The White Paper acknowledges another problem: that “too much [money is] consumed by bureaucracy”. “Government [is] ceaselessly directing [teachers] to follow centralised Government initiatives.” The policies intended to achieve this are more of a mixed bag. The problem of poor teaching methods being forced on teachers is recognised:

“The National Curriculum should set out only the essential knowledge and understanding that all children should acquire and leave teachers to decide how to teach this most effectively.”

One example of this is excellent news: it is promised that “We will not be prescriptive about the use of the ‘Assessing Pupil Progress’ materials”. OFSTED is correctly identified as a major cause of bureaucracy in schools:

“The current Ofsted framework inspects schools against 27 headings – many reflecting previous government initiatives. In place of this framework, Ofsted will consult on a new framework with a clear focus on just four things – pupil achievement, the quality of teaching, leadership and management, and the behaviour and safety of pupils.”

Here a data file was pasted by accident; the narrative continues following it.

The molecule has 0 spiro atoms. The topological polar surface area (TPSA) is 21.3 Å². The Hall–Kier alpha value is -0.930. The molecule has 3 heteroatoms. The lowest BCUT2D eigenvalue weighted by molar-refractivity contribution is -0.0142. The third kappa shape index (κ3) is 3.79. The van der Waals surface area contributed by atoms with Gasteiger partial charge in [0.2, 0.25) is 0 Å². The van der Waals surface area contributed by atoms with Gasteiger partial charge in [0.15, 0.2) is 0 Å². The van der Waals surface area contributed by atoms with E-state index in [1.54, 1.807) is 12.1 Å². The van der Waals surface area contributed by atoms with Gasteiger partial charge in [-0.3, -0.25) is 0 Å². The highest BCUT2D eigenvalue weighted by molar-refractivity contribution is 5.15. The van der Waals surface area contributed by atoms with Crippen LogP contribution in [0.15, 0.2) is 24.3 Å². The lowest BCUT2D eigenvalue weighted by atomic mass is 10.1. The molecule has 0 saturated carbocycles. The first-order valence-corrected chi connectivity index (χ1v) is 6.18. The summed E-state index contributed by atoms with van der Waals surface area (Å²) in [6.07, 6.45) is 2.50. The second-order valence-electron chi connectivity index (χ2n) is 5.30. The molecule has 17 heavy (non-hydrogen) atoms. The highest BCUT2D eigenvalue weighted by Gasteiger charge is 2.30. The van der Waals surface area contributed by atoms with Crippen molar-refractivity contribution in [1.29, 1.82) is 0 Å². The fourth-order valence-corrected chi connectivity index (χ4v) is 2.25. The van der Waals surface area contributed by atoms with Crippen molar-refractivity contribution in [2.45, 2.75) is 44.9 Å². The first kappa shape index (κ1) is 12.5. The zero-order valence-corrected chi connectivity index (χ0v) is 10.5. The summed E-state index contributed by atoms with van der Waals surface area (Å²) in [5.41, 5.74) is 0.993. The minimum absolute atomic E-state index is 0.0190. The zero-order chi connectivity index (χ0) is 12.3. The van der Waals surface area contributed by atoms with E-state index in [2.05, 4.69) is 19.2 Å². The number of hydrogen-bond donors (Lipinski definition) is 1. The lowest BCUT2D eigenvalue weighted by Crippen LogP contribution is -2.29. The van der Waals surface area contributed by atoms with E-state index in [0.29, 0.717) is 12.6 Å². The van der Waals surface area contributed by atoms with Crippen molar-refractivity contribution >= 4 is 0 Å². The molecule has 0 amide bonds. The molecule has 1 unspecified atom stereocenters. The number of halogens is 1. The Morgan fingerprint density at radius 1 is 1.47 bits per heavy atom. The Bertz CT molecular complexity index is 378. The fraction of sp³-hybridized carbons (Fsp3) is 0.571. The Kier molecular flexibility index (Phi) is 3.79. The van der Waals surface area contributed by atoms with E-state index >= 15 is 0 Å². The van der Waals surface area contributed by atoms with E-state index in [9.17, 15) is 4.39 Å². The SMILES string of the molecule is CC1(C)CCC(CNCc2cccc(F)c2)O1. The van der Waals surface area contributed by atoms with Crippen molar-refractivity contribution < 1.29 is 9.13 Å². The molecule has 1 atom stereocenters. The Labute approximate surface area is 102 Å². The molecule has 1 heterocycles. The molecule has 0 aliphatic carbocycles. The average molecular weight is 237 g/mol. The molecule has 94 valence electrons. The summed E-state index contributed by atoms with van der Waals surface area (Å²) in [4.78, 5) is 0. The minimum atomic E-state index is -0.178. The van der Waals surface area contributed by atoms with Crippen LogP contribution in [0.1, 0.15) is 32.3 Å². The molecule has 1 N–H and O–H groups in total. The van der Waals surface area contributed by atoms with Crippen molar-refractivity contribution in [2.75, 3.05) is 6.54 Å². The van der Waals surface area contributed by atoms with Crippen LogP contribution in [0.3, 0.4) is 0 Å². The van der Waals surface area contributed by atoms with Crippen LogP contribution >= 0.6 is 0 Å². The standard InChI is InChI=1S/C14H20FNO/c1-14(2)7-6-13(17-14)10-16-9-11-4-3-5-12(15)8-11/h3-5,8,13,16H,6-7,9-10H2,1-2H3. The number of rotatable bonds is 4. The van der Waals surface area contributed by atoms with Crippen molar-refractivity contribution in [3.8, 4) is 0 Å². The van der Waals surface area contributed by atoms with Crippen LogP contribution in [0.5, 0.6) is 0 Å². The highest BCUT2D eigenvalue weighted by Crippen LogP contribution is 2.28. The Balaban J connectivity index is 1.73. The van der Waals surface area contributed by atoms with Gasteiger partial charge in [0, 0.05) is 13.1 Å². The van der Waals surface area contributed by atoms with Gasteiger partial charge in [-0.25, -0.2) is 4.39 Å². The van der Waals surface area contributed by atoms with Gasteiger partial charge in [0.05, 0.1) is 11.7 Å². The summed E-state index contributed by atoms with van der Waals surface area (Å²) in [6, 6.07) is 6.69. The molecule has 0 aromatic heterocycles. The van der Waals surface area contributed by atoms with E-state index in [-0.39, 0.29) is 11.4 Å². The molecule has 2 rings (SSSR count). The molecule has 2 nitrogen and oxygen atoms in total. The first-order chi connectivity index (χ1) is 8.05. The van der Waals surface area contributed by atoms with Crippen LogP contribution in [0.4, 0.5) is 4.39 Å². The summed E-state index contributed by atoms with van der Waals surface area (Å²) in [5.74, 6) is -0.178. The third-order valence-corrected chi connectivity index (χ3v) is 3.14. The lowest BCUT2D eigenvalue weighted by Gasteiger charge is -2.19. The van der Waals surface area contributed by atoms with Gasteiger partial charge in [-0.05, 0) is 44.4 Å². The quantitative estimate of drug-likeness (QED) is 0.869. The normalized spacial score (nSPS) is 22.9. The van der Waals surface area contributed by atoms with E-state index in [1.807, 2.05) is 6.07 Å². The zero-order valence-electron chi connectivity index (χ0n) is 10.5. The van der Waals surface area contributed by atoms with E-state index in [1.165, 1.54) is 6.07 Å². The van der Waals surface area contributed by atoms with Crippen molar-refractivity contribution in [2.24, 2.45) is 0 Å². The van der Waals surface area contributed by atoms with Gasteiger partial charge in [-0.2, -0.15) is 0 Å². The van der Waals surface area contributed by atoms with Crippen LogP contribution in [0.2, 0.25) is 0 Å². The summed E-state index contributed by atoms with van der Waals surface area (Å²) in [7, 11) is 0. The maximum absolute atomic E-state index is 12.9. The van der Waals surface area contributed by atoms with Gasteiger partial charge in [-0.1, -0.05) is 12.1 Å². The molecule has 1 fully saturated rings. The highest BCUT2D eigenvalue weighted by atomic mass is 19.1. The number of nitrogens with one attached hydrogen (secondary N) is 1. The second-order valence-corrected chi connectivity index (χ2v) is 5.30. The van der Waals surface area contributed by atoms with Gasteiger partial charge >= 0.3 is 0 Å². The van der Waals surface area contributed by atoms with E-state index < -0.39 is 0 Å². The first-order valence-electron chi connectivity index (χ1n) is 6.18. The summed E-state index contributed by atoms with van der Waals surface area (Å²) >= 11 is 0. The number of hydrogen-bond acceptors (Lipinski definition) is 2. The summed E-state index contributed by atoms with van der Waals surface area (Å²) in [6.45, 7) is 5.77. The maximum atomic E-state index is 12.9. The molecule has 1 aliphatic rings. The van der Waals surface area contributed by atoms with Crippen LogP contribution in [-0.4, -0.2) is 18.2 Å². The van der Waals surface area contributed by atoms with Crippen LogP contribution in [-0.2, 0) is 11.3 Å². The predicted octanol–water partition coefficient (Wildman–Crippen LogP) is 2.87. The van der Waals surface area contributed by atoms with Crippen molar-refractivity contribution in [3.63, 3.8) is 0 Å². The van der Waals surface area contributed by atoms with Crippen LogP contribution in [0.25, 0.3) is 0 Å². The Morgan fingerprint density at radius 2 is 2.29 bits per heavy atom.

Unfortunately, the positives on this issue are offset by the delusion that school management is an unwilling participant in the imposition of teaching methods. Despite the talk of teacher autonomy, this is only autonomy from government not from SMT. Schools managers are, if anything, meant to interfere even more with teaching, with more observations and scrutiny of teachers. There appears to be a belief that transferring responsibilities from central and local government to headteachers is inherently a reduction in bureaucracy rather than a redistribution of bureaucracy. There is no recognition that school management itself has become dominated by bureaucrats and micro-managers and that increasing their power is going to worsen the burdens on teachers, particularly when combined with greater power over pay and conditions in many schools. This approach is the major ideological flaw in the white paper; it is believed that giving bosses autonomy and power is always for the best even in a public service where the bosses are a major problem. This is something which can only be believed by people committed to the view that the business model is the best one for schools.

So overall, I would give the white paper ten out of ten for recognising the problems in our schools, but only five out of ten for identifying effective policies for dealing with them.